The Footy Almanac 2007 Round 17 – Hawthorn v North Melbourne: A glorious time to be a Shinboner

The first printed edition of The Footy Almanac came out in 2007, before we had a website. In the absence of a real 2020 season, we will be publishing the 2007 pieces for the first time ever on Follow the season!



Hawthorn versus Kangaroos

1.10pm, Sunday, July 29

Aurora Stadium, Launceston



THE UPHEAVAL OF THE PRECEDING WEEK, in which Denis Pagan, Kevin Sheedy and even Steve Bracks had all moved on, in one fashion or another, diverted some of the well-deserved spotlight that this match of the round, second versus third, should have enjoyed.


The absence of fanfare was not entirely unusual, North being North and all. However, I would have appreciated a little more hype to fuel the anticipation as this game drew near.


At the start of the year, not even the most optimistic North fan would have dared imagine that, in Round 17, we would have the chance to secure second spot on the ladder. After Round 3, in which the Hawks gave us a nice touch-up and we were 0-3, people would have thought you were mad to imagine such a scenario.


My vantage point for the game was far removed from the picnic-like ambience (at least it seems that way from Melbourne) of Aurora Stadium; I was at a 60th birthday party at the salubrious Royal Oak Hotel in Melbourne’s North Fitzroy.


My wife’s Uncle Jim had made 60 and – I’m sure the family won’t mind me saying – it is a motley crew that comes together for these functions. As such, the degree of difficulty in observing the game’s minutiae was high.


Between shouting pots, sav blancs and softies at the bar, ordering from a succinct yet very appealing traditional pub menu (savoury rissoles and veg, in case you’re wondering), and the usual banter that accompanies a rellies’ bash, I learnt that two of Hawthorn’s match-winners, Lance Franklin and Sam Mitchell, were late withdrawals from the Hawks’ line-up.


That’s the spirit, I said. The beverages kept coming.


North missed some easy scoring opportunities in the first quarter while containing Hawthorn to only three scoring shots. The Roos led by nine points at the first change.


North then asserted some authority, as playmaker Brent Harvey began to find space and Corey Jones slotted a couple of majors. Both sides were wasteful with their use of the footy, repeatedly missing targets and turning over the ball. After half-time, North continued to punish Hawthorn’s errant disposal.


While the Roos kicked three goals for the third quarter, the Hawks kicked only one and trailed by 41 points at three-quarter time, at which point the game was pretty much over.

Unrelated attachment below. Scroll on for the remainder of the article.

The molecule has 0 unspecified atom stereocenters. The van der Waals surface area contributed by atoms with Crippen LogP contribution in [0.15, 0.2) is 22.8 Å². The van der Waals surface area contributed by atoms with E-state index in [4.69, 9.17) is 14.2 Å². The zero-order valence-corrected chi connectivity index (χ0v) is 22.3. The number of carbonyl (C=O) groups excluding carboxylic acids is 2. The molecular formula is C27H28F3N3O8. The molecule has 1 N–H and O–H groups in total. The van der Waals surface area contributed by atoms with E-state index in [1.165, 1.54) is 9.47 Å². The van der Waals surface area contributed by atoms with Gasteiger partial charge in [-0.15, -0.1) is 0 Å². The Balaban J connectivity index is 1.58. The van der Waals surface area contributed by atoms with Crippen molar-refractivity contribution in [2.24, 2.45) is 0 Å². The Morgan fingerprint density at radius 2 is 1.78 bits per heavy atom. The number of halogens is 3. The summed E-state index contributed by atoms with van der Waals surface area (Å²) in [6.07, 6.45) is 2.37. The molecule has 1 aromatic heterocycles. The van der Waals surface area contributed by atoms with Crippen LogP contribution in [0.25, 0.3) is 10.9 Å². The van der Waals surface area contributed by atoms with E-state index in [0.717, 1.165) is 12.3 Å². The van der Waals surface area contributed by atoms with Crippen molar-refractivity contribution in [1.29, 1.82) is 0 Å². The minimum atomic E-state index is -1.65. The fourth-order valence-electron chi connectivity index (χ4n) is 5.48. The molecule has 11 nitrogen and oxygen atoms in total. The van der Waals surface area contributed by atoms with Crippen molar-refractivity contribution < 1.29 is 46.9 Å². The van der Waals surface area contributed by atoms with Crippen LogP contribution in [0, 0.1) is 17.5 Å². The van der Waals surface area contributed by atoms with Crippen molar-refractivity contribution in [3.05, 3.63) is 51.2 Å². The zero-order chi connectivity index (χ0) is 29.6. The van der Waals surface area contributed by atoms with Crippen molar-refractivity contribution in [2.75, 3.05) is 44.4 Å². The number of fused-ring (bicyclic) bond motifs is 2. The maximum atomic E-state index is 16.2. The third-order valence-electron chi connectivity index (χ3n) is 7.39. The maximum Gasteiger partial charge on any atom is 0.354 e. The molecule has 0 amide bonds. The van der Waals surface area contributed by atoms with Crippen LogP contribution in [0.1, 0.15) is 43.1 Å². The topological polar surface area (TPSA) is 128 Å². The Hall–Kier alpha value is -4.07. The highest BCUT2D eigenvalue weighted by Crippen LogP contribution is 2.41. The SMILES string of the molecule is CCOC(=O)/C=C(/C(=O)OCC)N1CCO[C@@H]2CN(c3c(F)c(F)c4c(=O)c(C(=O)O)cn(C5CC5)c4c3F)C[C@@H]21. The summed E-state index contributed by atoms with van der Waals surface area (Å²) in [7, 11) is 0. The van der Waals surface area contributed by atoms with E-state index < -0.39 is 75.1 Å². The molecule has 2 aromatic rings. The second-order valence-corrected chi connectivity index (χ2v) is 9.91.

As the final quarter played out, it became clear that I was probably having a better time than most of those at Aurora. Some of the outlaws at the Oak became increasingly animated and provided more entertainment value than the footy. My father-in-law’s insistence on introducing his three baby grandchildren to the pub patrons while they were trying to get a bet on the seventh at Ballarat caused some hilarity from where I was positioned. Not sure the punters were overly amused, though.


The skill errors that littered the game did not make for a great spectacle. These mistakes were mitigated somewhat, however, by Jones’s stellar performance in booting seven goals in a career-best effort and Harvey’s dominance in the midfield.


Again the Kangas’ backline was resolute in keeping the opposition to a meagre 10 goals, with underrated performers such as Daniel Pratt, Shannon Watt, Brady Rawlings and Michael Firrito (before he hurt his hammer and tack at the start of the last quarter) holding sway.


The midfield continues to grow in stature, at least metaphorically, with players such as Daniel Harris and Jess Sinclair getting plenty of supply from big Hamish McIntosh. Full-forward Aaron Edwards elicited a roar from me and a couple of fellow party-goers with his impressive hanger over Hawthorn’s Stephen Gilham in the last quarter. His big ride over Gilham had me reminiscing about Phil “Snake” Baker’s iconic grab over Ian Paton in the 1978 VFL Grand Final and the titanic encounters that North and Hawthorn played throughout my childhood.


As the final siren sounded and North locked another win away to go to 12-5 and a clear second on the table, I dragged myself away from the screen and couldn’t help but stir up a couple of the Hawks supporters who had skulked off to the bar well before the end of the game. It’s been some years since a North supporter has had this much to look forward to in the last month of a season. The idea of congregating at a dilapidated Arden Street Oval to watch the team train for finals on a mild September afternoon (a vivid recollection from my youth) appeals greatly, especially given our predicament after three rounds.


No money, the fewest supporters in the competition, the lowest paid coach (apparently), and yet we’re games ahead of everyone bar Geelong. It’s turning out to be quite the season.



Hawthorn  1.2 3.6 4.11 10.11 (71)

Kangaroos  2.5 8.7 11.10 16.12 (108)



Kangaroos: Jones 7, Petrie, Sansbury, Whyman 2, McIntosh, Edwards, Harvey.

Hawthorn: Croad, Dowler 2, Roughead, Hodge, Dixon, Vandenberg, McGlynn, Young.



Kangaroos: Jones, Harvey, McIntosh, Harris, Firrito, Archer.

Hawthorn: Hodge, Bateman, Crawford, Lewis, Young, Sewell.



Tuck (Hawthorn).



McInerney, Ryan, K. Nicholls.



Jones (K) 3, Harvey (K) 2, McIntosh (K) 1.



Harvey (K) 3, Hodge (H) 2, McIntosh (K) 1.






For more Round by Round reports of the 2007 season click HERE


Printed copies of The Footy Almanac 2007 can be purchased here.


2007 Footy Almanac


  1. 13 years? It seems like a lifetime ago.

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